DULUTH, Georgia — It's been said that rock and roll is the soundtrack of suburbia. And if that's the case, the Foo Fighters and Weezer picked a heckuva place to kick off their co-headlining tour on Thursday night: the Arena at Gwinnett Center in beautifully manicured Duluth.
Nestled in between an apartment complex, a shopping center and a pond full of geese, the Gwinnett is suburban sprawl perfectly realized: an unassuming arena with enough obtuse angles and frosted glass archways to pass as both a 12,000-seat venue and a shopping mall (it also kind of looks like a dentist's office).
Not a whole lot of rock passes through Duluth. Most big rock acts play the Philips Arena in nearby Atlanta. So when Weez and the Foos tapped the city as the jump-off point for their Foozer Tour (jokingly a.k.a. the WeeFighters Tour), the kids around here were understandably psyched. They crushed tallboys in the parking lots, cranked Weezer tunes from their cars (the crowd was overwhelmingly pro-Weez) and snapped up $25 concert T-shirts with shocking voracity. And they screamed. A lot. Before the show, even.
And perhaps sensing all this pre-show energy, this anticipation to let loose and hold cell phones aloft, Weezer and the Foo Fighters responded with an unabashed, honest-to-goodness arena-rock spectacle. The kind you don't see anymore, chock full of lasers and dry-ice smoke and confetti, huge amps and high-tech special effects. Full of guitar solos and lighters-in-the-air moments. Totally loud. Totally overblown.
Taking the stage first (surely these things must be decided by a coin toss or something), Weezer understood that they had to take their geek-rock game to another level. As the closing strains of "When You Wish Upon a Star" faded away and the stage lights slowly came up, frontman Rivers Cuomo stuck a rock-star pose (fist held aloft) and launched into the first "woah-oh-oh"s of "Don't Let Go," which were promptly drowned out in a sea of copious cheers and popping flashbulbs.
Subsequent numbers ("My Name Is Jonas," "Peace" and "We Are All on Drugs") were met with similar responses, Cuomo trying his best to be heard over the raucous crowd. Yet he seemed to be enjoying it all, cracking a smile and jerking guitar solos out of his hunched frame like an epileptic Frankenstein's monster. He paraded back and forth across the stage — which was draped in a massive tapestry featuring the illustrated dragon/fish thingy from the cover of the band's latest, Make Believe — standing atop amplifiers and leading the audience in a sing-along version of "Perfect Situation." During "El Scorcho," he actually tossed his guitar and wandered the stage like someone's drunk uncle, clutching the mic and mumbling his way through the tune.
Weezer concluded their set in an energetic, big-budget flurry. First, Cuomo popped up on the arena floor to perform an acoustic version of "Island in the Sun." Then they picked a random fan out of the crowd to play guitar on "Undone - The Sweater Song." And finally, as massive cannons launched confetti high in the air, and the now-ubiquitous light-up "W" ascended behind them, Weezer ripped through a sped-up version of "Surfwax America," leaving their guitars throbbing onstage and the audience stunned. It was everything previous shows on their Make Believe tour were not (see "Rivers Proves He's No Gene Simmons At Weezer's NYC Show"). It was large and bright and manic. It was Weezer Las Vegas.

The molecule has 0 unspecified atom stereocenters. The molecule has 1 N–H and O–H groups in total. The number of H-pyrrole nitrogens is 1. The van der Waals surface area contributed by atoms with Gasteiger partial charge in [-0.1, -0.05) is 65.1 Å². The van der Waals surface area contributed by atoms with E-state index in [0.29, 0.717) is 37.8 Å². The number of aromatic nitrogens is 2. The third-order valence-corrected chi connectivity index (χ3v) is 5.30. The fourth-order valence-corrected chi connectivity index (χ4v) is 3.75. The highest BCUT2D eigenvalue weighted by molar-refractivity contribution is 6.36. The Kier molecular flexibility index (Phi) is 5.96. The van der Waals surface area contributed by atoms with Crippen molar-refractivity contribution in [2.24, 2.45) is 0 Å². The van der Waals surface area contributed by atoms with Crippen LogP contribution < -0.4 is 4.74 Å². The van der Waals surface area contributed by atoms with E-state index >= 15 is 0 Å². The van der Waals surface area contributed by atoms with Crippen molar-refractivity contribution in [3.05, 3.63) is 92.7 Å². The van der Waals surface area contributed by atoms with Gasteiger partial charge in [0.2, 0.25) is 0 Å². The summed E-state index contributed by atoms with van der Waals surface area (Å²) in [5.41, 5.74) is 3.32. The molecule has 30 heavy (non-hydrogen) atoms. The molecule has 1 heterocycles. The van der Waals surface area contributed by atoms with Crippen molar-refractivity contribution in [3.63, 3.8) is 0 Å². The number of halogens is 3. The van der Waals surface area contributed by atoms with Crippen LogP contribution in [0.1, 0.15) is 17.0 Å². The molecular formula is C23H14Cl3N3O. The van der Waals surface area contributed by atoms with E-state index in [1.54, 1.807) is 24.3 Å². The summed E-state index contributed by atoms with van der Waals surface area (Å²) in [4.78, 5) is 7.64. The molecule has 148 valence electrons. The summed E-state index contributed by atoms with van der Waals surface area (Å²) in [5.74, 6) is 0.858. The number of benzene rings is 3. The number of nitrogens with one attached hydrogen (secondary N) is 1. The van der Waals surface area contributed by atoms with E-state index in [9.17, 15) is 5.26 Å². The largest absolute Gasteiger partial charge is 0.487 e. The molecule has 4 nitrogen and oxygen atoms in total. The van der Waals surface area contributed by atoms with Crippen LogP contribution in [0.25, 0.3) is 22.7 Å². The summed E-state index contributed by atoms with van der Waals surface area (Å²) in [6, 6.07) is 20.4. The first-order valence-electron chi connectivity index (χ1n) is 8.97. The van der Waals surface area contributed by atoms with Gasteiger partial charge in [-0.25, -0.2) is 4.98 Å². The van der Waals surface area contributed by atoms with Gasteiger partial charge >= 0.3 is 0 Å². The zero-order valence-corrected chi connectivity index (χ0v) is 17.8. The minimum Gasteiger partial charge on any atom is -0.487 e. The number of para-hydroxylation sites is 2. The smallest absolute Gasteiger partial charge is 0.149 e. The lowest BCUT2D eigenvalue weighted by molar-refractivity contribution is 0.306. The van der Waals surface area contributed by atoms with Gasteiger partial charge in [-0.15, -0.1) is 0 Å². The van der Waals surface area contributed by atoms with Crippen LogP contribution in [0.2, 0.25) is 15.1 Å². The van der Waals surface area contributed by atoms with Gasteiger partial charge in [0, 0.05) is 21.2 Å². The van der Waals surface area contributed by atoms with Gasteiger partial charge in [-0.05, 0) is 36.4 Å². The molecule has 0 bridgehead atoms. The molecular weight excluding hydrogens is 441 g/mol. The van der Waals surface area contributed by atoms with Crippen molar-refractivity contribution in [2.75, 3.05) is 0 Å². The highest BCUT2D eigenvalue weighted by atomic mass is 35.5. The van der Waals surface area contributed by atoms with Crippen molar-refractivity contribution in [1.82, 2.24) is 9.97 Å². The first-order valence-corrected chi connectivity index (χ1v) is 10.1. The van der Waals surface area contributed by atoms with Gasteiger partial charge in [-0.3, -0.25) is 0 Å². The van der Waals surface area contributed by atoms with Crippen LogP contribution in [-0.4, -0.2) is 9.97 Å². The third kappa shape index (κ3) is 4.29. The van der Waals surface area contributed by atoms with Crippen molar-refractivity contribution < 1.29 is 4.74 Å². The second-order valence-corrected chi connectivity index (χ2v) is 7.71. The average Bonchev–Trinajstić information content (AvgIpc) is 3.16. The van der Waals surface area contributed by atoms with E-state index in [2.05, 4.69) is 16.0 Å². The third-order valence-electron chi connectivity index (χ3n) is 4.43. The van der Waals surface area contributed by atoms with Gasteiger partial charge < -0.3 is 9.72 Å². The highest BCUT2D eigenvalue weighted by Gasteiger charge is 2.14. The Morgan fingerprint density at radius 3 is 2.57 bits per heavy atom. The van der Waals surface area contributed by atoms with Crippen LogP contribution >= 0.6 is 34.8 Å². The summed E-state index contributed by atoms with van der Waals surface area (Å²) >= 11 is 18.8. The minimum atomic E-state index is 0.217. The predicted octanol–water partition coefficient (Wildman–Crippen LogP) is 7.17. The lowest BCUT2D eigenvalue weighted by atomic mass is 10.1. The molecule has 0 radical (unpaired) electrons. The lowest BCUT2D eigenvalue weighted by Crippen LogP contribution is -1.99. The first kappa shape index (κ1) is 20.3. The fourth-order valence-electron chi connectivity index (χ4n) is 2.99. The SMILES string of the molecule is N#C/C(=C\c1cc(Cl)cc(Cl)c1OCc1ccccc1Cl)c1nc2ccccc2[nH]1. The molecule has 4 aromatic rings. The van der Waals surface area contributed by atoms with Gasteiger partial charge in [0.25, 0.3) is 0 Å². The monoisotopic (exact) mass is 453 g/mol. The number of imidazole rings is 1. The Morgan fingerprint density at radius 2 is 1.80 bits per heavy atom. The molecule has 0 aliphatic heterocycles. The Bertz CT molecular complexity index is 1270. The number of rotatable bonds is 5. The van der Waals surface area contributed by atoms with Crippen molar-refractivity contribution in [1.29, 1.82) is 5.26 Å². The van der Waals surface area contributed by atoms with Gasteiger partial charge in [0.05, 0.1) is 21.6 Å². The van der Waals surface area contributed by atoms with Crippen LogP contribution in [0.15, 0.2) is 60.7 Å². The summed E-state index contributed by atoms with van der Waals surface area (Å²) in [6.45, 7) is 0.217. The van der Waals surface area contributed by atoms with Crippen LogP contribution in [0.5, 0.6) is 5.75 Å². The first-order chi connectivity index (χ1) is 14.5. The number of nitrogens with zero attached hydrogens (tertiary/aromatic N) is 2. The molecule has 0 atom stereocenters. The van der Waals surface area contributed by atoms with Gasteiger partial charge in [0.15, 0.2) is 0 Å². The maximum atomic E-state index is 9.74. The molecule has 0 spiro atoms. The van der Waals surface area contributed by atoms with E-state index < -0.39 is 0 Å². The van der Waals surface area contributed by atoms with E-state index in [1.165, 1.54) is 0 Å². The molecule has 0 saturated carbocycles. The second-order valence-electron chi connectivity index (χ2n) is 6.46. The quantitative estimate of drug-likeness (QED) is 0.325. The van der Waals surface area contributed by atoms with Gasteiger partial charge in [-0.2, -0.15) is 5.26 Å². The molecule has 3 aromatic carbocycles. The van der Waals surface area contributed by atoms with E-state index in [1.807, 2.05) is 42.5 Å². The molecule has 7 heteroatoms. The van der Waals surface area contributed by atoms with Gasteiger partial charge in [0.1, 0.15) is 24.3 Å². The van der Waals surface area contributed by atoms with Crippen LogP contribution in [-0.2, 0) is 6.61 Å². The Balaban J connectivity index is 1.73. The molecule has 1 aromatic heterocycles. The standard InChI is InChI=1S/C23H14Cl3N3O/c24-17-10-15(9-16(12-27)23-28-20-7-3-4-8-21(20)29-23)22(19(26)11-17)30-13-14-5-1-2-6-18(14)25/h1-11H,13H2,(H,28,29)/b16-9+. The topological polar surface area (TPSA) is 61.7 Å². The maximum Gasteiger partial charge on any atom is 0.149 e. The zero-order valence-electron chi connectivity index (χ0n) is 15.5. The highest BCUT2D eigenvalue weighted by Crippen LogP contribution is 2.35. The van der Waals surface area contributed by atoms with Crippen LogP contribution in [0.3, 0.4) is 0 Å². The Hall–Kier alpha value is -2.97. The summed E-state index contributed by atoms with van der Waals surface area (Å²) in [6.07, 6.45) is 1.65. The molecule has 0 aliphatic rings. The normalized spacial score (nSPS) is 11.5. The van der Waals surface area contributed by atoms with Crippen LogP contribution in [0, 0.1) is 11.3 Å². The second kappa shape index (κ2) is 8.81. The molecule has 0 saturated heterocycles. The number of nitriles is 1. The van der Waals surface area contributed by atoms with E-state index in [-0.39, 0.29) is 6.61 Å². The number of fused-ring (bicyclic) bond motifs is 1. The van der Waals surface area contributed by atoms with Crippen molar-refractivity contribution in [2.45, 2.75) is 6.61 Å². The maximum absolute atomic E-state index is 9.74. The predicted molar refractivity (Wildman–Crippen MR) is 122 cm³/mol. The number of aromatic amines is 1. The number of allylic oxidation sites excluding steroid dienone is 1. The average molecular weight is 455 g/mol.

While the Weez brought a whole bag of tricks, the Foo Fighters just plain brought it. Opening their set in total darkness, they crunched through the opening chords of the title track from their latest, In Your Honor, Dave Grohl screaming the opening, "Can you hear me!?!?!" into the void. And as the lights blasted to life — revealing a stage littered in broken amps and massive LED screens — the Foos ripped through the tune at breakneck speed, Grohl headbanging ferociously as crowdsurfers helicoptered toward the stage and empty cups of beer went skyward.
The Foos kept the pace up for most of their set, turning "My Hero" into a thrashed-up guitar exercise and chugging through "All My Life." When the black-clad Grohl finally did stop for a moment, it was only to dare the fans in the audience to sing louder than him on "Best of You" (which they almost did).
But as all good arena-rockers know, you've got to slow it down for a few minutes, and Grohl did, playing a solo version of "Everlong" beneath a ceiling of smoke and green lasers and slowing up the first verse of "Up in Arms" (which he dedicated to local birthday boy/Mastodon bassist Troy Sanders). Of course, the sentimental moments were fleeting, as the band blasted into a truly epic version of "Stacked Actors," complete with Santana-ish guitar breakdowns and an honest-to-goodness Taylor Hawkins drum solo.
Then, after a cigarette-smoking, towel-wearing Hawkins led the band through "Cold Day in the Sun," Grohl reassumed his frontman position and thanked the audience for coming out and singing along. He held up a cup of beer, saluted those in attendance, and sped through a version of "Monkey Wrench." And then it was all quickly, loudly over. The lights in the arena turned on, revealing a cement floor soaked in beer and covered in confetti. And the crowd — many still shirtless and singing along — reluctantly left, back to their cars. All a bit exhausted, all sweaty with eardrums ringing, all smiling. All back into the suburban night.
For more sights and stories from concerts around the country, check out MTV News Tour Reports.